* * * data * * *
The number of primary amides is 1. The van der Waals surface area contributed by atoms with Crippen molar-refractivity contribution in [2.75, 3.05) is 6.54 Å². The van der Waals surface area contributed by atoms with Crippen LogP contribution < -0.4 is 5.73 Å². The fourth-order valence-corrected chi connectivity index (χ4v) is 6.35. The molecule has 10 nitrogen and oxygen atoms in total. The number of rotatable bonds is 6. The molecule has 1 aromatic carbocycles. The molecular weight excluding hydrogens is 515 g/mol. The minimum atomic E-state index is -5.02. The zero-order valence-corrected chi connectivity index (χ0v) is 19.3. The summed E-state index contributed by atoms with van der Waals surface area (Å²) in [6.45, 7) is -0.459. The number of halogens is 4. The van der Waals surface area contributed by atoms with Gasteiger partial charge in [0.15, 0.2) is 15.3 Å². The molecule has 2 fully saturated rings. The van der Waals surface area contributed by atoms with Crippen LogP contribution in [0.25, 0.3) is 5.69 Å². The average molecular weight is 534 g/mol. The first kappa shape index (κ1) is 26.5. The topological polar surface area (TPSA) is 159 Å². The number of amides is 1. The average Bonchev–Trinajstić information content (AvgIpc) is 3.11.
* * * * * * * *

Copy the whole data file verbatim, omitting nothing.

The number of primary amides is 1. The van der Waals surface area contributed by atoms with Crippen molar-refractivity contribution in [2.75, 3.05) is 6.54 Å². The van der Waals surface area contributed by atoms with Crippen LogP contribution < -0.4 is 5.73 Å². The fourth-order valence-corrected chi connectivity index (χ4v) is 6.35. The molecule has 10 nitrogen and oxygen atoms in total. The number of rotatable bonds is 6. The molecule has 1 aromatic carbocycles. The molecular weight excluding hydrogens is 515 g/mol. The minimum atomic E-state index is -5.02. The zero-order valence-corrected chi connectivity index (χ0v) is 19.3. The summed E-state index contributed by atoms with van der Waals surface area (Å²) in [6.45, 7) is -0.459. The number of halogens is 4. The van der Waals surface area contributed by atoms with Gasteiger partial charge in [0.15, 0.2) is 15.3 Å². The molecule has 2 fully saturated rings. The van der Waals surface area contributed by atoms with Crippen LogP contribution in [0.25, 0.3) is 5.69 Å². The average molecular weight is 534 g/mol. The first kappa shape index (κ1) is 26.5. The topological polar surface area (TPSA) is 159 Å². The number of amides is 1. The average Bonchev–Trinajstić information content (AvgIpc) is 3.11.